5:45 P.M. A tremblingly earnest speech from the latest actor to play Peter Parker about what the role means to him -- I think we just watched Andrew Garfield realize he’s a movie star in real-time.

5:57 P.M. The Spider-Man footage is strong, but its unveiling doesn’t quite feel like a true “event” in the way that the Avatar or Iron Man panels have in years past.

7:33 P.M. I’m herded across the train tracks outside the convention center en route to an exhibition of artworks paying tribute to Akira Kurosawa (proceeds from which were donated to the Japan Earthquake Relief Fund). The various illustrations are incredible (click to see for yourself).

8:45 P.M. Pitstop at the hotel to get fancy for the evening. A freakishly de-aging Lucy Lawless steps into the elevator and begins to gawk at theTrue Blood wallpaper (or, more specifically, the ways in which the True Blood wallpaper has been defaced). Seriously, it’s crazy, she’s like Benjamin Button. A total BBILF.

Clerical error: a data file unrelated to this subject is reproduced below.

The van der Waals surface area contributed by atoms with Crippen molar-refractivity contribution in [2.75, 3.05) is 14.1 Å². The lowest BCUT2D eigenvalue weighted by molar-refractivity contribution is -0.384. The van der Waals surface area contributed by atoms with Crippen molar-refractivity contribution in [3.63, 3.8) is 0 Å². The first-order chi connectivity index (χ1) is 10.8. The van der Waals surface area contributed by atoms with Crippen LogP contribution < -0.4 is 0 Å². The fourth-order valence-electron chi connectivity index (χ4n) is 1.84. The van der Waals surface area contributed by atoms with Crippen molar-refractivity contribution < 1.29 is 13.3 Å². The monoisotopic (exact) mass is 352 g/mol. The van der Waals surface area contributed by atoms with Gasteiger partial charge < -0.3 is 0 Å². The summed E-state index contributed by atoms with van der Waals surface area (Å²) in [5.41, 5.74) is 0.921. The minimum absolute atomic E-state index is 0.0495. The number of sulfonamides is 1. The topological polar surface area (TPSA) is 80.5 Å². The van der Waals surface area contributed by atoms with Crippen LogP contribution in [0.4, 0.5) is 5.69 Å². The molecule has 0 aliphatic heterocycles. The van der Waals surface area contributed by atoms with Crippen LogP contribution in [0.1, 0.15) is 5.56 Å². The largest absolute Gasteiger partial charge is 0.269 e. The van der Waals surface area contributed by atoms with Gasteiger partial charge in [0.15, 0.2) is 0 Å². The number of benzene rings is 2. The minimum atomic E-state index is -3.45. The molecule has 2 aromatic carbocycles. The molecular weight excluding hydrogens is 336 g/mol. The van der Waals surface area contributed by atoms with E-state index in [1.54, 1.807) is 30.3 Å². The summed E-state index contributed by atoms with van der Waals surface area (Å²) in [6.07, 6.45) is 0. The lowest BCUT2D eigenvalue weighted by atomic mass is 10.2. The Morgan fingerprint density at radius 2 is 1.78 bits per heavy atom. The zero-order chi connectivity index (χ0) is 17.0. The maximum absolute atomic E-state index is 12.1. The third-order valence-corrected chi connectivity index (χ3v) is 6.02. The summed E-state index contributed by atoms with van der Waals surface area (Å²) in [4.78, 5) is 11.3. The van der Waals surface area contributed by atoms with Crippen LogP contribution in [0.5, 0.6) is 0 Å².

10:10 P.M. I follow a jaunty Channing Tatum into a party on some roof in the Gaslamp. I want to talk to him about my theory that Nicholas Sparks is the great absent autuer of the 21st century, but -- like most of my great ideas -- it is quickly abandoned at the sight of an open bar.

11:11 P.M. I walk into Kellan Lutz (I was trying to find the bathroom but I ran into his right deltoid), whose presence confirms that the guest list was strategically assembled to make me feel flabby, talented, and weirdly familiar with today’s stable of meathead movie stars.